If you ever read any Stephen King or remember Spielberg's earlier work, part of what made it work so well was that both had a feel for middle class families and, basically, deeply unpolished characters going through messy times in their lives when the story kicked in. E.T. saw Dee Wallace trying to raise three kids and asking them to do the job themselves while she kept food on the table. And, man, name a Stephen King book. It's unusual to see something starring kids where the parents aren't either dead or just unavailable somehow - but in the 1980's, we were used to parents who were kind of trainwrecky.
The show centers around a few groups of characters - the high schoolers complete with romantic triangle, a group of nerdy middle school boys, and the adults - mostly separate but anchored by Winona Ryder as the mother of a missing child and David Harbour as the town's gold-bricking police chief with a substance problem.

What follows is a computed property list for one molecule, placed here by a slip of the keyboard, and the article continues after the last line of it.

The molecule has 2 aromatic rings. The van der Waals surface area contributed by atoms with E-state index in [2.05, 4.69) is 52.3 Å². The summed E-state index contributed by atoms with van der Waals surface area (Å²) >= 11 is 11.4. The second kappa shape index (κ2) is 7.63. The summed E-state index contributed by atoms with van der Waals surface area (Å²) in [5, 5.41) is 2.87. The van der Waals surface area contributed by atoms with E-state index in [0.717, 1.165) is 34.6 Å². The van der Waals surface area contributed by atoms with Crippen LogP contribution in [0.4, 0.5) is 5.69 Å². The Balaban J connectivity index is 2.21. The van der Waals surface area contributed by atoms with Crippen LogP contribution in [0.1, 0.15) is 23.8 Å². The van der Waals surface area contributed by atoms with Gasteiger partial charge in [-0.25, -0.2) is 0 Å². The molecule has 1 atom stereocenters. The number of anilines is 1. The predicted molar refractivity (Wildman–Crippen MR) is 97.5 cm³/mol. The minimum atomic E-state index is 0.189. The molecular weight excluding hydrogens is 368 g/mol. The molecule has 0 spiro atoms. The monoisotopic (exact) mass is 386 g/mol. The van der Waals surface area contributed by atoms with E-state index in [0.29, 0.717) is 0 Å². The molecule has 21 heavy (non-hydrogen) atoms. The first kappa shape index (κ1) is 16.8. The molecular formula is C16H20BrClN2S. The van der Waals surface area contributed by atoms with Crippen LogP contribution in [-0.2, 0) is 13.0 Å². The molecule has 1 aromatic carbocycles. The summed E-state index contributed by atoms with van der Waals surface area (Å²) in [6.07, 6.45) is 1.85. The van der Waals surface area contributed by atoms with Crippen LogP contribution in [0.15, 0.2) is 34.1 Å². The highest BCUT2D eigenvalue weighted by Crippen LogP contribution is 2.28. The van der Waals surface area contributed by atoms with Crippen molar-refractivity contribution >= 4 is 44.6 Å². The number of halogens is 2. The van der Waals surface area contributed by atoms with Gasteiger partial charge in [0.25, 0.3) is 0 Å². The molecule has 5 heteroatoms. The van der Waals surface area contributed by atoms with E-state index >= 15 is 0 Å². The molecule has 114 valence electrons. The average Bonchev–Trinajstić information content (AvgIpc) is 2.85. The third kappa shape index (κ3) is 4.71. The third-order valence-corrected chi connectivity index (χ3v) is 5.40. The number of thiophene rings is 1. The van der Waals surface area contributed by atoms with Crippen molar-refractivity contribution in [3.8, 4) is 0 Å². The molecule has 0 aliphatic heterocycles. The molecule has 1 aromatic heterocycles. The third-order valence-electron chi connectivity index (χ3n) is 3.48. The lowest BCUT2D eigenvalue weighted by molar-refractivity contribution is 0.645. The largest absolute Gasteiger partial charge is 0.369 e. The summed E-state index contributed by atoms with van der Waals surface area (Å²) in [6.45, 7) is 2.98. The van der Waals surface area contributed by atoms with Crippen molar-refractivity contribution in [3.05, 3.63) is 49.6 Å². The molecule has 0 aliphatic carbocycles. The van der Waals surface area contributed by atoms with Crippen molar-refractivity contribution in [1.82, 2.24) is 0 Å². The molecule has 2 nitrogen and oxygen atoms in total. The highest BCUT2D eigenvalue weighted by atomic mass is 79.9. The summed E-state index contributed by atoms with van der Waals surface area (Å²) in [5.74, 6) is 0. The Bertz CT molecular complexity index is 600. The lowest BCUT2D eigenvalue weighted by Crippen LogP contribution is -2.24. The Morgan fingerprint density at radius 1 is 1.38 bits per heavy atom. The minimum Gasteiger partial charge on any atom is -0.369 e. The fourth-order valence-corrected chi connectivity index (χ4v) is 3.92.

If the Millennials and their "I'm such a nerd" business want to know why us slightly older types look at them with side-eye, it's because we know, man. Playing D&D was not cool, or knowing all of Tolkien, or all about the X-Men. They're an adorable bunch, and it's not too hard to pick yourself out of the bunch (yeah, I was Lucas, the nay-saying safety cop).
While the movie of Stand By Me was certainly a favorite of mine at one point in my life (it was about twelve year old boys and came out when I was 11 or 12, but its been at least a decade since I've watched it), the book - a novella called The Body - is well worth reading, of ocurse. What both get right is that once you're old enough to pay attention to girls, you really don't ever have friends again quite like the ones you had when you were that age, and it's more than likely that whatever made you friends at that age isn't enough to keep you together for the long run.
While all three sets of characters have an emotional resonance, it's seeing kids - acting like kids and not wise-cracking miniature adults - of this age with the same ridiculous obsessions I had at the time, that became my focal point. It's what JJ Abrams tried to capture with Super 8, but that never really clicked. Not enough to make you think about the movie or its characters after the credits rolled.
The story begins as one of the boys, last seen leaving an all-weekend D&D session, pedals home that last stretch of country road and runs into... something.